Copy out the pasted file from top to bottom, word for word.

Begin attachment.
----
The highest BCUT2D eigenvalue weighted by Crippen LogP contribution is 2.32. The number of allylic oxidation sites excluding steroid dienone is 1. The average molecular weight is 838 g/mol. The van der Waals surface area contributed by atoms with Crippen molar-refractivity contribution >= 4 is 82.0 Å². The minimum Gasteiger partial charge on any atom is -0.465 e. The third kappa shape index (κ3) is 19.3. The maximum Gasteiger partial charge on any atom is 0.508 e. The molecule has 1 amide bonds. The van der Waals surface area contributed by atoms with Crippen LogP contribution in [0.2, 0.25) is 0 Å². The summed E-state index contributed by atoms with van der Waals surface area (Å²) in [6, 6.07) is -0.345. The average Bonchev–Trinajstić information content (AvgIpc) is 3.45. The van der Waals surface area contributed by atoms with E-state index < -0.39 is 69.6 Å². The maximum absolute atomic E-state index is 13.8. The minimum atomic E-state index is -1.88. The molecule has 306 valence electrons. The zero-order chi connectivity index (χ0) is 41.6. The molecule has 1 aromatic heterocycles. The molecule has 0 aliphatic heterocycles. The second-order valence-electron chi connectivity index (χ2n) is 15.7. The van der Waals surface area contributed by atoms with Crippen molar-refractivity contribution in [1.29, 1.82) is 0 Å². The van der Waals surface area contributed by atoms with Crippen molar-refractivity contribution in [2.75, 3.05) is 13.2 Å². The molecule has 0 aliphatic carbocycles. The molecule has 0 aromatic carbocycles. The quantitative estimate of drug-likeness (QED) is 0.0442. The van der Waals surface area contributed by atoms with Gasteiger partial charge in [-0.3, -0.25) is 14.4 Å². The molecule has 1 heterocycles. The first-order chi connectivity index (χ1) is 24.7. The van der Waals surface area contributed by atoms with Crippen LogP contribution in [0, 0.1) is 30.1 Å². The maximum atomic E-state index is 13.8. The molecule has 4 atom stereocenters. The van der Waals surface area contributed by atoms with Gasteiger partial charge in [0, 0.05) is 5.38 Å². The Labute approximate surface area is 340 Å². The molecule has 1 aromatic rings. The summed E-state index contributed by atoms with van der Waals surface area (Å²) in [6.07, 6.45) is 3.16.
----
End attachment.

The highest BCUT2D eigenvalue weighted by Crippen LogP contribution is 2.32. The number of allylic oxidation sites excluding steroid dienone is 1. The average molecular weight is 838 g/mol. The van der Waals surface area contributed by atoms with Crippen molar-refractivity contribution >= 4 is 82.0 Å². The minimum Gasteiger partial charge on any atom is -0.465 e. The third kappa shape index (κ3) is 19.3. The maximum Gasteiger partial charge on any atom is 0.508 e. The molecule has 1 amide bonds. The van der Waals surface area contributed by atoms with Crippen LogP contribution in [0.2, 0.25) is 0 Å². The summed E-state index contributed by atoms with van der Waals surface area (Å²) in [6, 6.07) is -0.345. The average Bonchev–Trinajstić information content (AvgIpc) is 3.45. The van der Waals surface area contributed by atoms with E-state index < -0.39 is 69.6 Å². The maximum absolute atomic E-state index is 13.8. The minimum atomic E-state index is -1.88. The molecule has 306 valence electrons. The zero-order chi connectivity index (χ0) is 41.6. The molecule has 1 aromatic heterocycles. The molecule has 0 aliphatic heterocycles. The second-order valence-electron chi connectivity index (χ2n) is 15.7. The van der Waals surface area contributed by atoms with Crippen molar-refractivity contribution in [1.29, 1.82) is 0 Å². The van der Waals surface area contributed by atoms with Crippen molar-refractivity contribution in [2.75, 3.05) is 13.2 Å². The molecule has 0 aliphatic carbocycles. The molecule has 0 aromatic carbocycles. The quantitative estimate of drug-likeness (QED) is 0.0442. The van der Waals surface area contributed by atoms with Gasteiger partial charge in [-0.3, -0.25) is 14.4 Å². The molecule has 1 heterocycles. The first-order chi connectivity index (χ1) is 24.7. The van der Waals surface area contributed by atoms with Crippen LogP contribution in [0, 0.1) is 30.1 Å². The maximum atomic E-state index is 13.8. The molecule has 4 atom stereocenters. The van der Waals surface area contributed by atoms with Gasteiger partial charge in [0, 0.05) is 5.38 Å². The Labute approximate surface area is 340 Å². The molecule has 1 aromatic rings. The summed E-state index contributed by atoms with van der Waals surface area (Å²) in [6.07, 6.45) is 3.16.